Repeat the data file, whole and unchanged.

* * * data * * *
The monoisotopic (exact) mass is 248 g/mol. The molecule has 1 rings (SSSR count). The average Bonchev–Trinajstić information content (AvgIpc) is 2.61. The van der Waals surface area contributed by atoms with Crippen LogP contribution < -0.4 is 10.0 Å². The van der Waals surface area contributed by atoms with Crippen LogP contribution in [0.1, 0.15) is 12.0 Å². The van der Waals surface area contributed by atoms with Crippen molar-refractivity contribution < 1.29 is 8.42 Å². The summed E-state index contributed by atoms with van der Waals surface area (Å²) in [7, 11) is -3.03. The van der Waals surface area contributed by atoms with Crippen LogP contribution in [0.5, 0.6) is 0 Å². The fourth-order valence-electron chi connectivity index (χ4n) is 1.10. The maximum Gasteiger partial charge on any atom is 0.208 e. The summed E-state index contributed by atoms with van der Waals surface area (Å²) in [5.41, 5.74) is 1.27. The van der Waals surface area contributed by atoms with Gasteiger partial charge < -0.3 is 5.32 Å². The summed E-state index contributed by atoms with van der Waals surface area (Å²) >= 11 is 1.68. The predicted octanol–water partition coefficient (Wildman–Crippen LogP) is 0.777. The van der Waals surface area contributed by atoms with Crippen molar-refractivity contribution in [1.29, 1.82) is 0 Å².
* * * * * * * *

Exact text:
The monoisotopic (exact) mass is 248 g/mol. The molecule has 1 rings (SSSR count). The average Bonchev–Trinajstić information content (AvgIpc) is 2.61. The van der Waals surface area contributed by atoms with Crippen LogP contribution < -0.4 is 10.0 Å². The van der Waals surface area contributed by atoms with Crippen LogP contribution in [0.1, 0.15) is 12.0 Å². The van der Waals surface area contributed by atoms with Crippen molar-refractivity contribution < 1.29 is 8.42 Å². The summed E-state index contributed by atoms with van der Waals surface area (Å²) in [7, 11) is -3.03. The van der Waals surface area contributed by atoms with Crippen LogP contribution in [0.5, 0.6) is 0 Å². The fourth-order valence-electron chi connectivity index (χ4n) is 1.10. The maximum Gasteiger partial charge on any atom is 0.208 e. The summed E-state index contributed by atoms with van der Waals surface area (Å²) in [5.41, 5.74) is 1.27. The van der Waals surface area contributed by atoms with Gasteiger partial charge < -0.3 is 5.32 Å². The summed E-state index contributed by atoms with van der Waals surface area (Å²) >= 11 is 1.68. The predicted octanol–water partition coefficient (Wildman–Crippen LogP) is 0.777. The van der Waals surface area contributed by atoms with Crippen molar-refractivity contribution in [1.29, 1.82) is 0 Å².